A Baroque Experience

Friday, January 17, 2020 - By: Sarah R, Mackenzie ‘20

It is always an amazing experience to attend a performance by a talented group of musicians, and even better when you do not have to travel to do it!

Victoria Baroque is a group of dedicated and skilled musicians. Playing on authentic 17th and 18th century instruments including the harpsichord and violone, they share the distinctive music and sound of the Baroque era with their audiences. While compositions from this era are widely played and performed to this day, listening to Victoria Baroque gives the unique opportunity to hear this music performed on less-common period instruments.

Last Sunday January 12th, Brentwood hosted the group for a performance open to the public in the Killy Theater of the T Gil Bunch Center for the Performing Arts, and the music ensemble students were fortunate enough to have the opportunity to attend free of charge. While we were among the very few heads bearing hair in colours other than grey, the Brentwood music students were able to greatly appreciate and learn from the performance, while enjoying it “very much” observed Carla D, Alex ‘21.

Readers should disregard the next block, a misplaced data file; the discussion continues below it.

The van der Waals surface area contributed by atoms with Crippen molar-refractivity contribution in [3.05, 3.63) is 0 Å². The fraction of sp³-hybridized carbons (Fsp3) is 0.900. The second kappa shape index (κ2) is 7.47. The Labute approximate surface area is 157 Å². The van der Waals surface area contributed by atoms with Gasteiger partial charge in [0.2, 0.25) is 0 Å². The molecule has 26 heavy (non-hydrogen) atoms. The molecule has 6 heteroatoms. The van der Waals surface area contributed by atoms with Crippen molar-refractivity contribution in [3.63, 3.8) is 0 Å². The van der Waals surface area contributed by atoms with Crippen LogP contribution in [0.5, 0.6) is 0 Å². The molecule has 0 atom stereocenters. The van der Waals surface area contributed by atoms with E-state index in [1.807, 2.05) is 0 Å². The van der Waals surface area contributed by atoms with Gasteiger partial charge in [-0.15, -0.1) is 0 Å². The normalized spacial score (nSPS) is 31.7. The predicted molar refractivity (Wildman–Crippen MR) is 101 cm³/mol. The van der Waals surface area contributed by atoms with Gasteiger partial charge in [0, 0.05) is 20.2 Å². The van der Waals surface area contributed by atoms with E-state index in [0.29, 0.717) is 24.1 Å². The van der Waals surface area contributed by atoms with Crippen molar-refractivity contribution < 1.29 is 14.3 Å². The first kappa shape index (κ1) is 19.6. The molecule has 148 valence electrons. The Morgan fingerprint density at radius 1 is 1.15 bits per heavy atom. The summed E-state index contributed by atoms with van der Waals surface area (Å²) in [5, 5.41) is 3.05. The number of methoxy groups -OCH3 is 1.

Led by accomplished guest violinist Kati Debretzeni, the group performed two numbers: Jean-Fé Rebel’s “Cahos et Les élémens”, and Antonio Vivaldi’s well-known “The Four Seasons”.

Revolutionary and controversial when it was composed in 1737, Rebel’s last musical composition opens jarringly in a previously unheard of fashion. The discordant beginning is said to demonstrate the chaos at the creation of the world, and as the piece progresses through it’s 10 movements, order is found in musical representations of the four elements: Earth, Air, Fire, and Water.

Vivaldi’s The Four Seasons concerto remains one of the most famous pieces of Western classical music. What is less well-known, however, are the four sonnets likely written by Vivaldi himself that accompany the music. With one poem for each season, these sonnets give a story to the music, describing the images captured by each movement. It was a unique delight to have these poems explained by Debrentzeni, and it gave the audience a new insight into the musical images present in this famous piece.

As McCoy F, Ellis ‘21 commented, “It was nice to see a professional group perform”, and gave the attentive music students techniques to take back to their rehearsals.

Sarah R, Mackenzie ‘20




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